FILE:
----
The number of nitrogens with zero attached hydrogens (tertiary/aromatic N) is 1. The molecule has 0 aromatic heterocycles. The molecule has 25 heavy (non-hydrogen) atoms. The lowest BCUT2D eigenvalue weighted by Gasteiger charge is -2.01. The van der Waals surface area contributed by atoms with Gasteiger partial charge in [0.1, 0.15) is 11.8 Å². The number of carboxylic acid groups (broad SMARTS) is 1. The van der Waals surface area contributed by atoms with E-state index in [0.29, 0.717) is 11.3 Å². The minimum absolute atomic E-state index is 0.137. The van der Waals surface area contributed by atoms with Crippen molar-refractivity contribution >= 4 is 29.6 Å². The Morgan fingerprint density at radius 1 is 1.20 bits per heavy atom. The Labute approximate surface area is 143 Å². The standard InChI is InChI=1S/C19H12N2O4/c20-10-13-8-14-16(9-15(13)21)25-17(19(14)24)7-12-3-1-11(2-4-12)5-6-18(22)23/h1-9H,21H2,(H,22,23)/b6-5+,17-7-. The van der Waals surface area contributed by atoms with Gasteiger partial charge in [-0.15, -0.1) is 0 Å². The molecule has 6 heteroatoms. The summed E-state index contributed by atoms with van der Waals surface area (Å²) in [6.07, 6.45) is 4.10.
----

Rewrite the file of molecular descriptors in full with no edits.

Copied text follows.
The number of nitrogens with zero attached hydrogens (tertiary/aromatic N) is 1. The molecule has 0 aromatic heterocycles. The molecule has 25 heavy (non-hydrogen) atoms. The lowest BCUT2D eigenvalue weighted by Gasteiger charge is -2.01. The van der Waals surface area contributed by atoms with Gasteiger partial charge in [0.1, 0.15) is 11.8 Å². The number of carboxylic acid groups (broad SMARTS) is 1. The van der Waals surface area contributed by atoms with E-state index in [0.29, 0.717) is 11.3 Å². The minimum absolute atomic E-state index is 0.137. The van der Waals surface area contributed by atoms with Crippen molar-refractivity contribution >= 4 is 29.6 Å². The Morgan fingerprint density at radius 1 is 1.20 bits per heavy atom. The Labute approximate surface area is 143 Å². The standard InChI is InChI=1S/C19H12N2O4/c20-10-13-8-14-16(9-15(13)21)25-17(19(14)24)7-12-3-1-11(2-4-12)5-6-18(22)23/h1-9H,21H2,(H,22,23)/b6-5+,17-7-. The van der Waals surface area contributed by atoms with Gasteiger partial charge in [-0.15, -0.1) is 0 Å². The molecule has 6 heteroatoms. The summed E-state index contributed by atoms with van der Waals surface area (Å²) in [6.07, 6.45) is 4.10.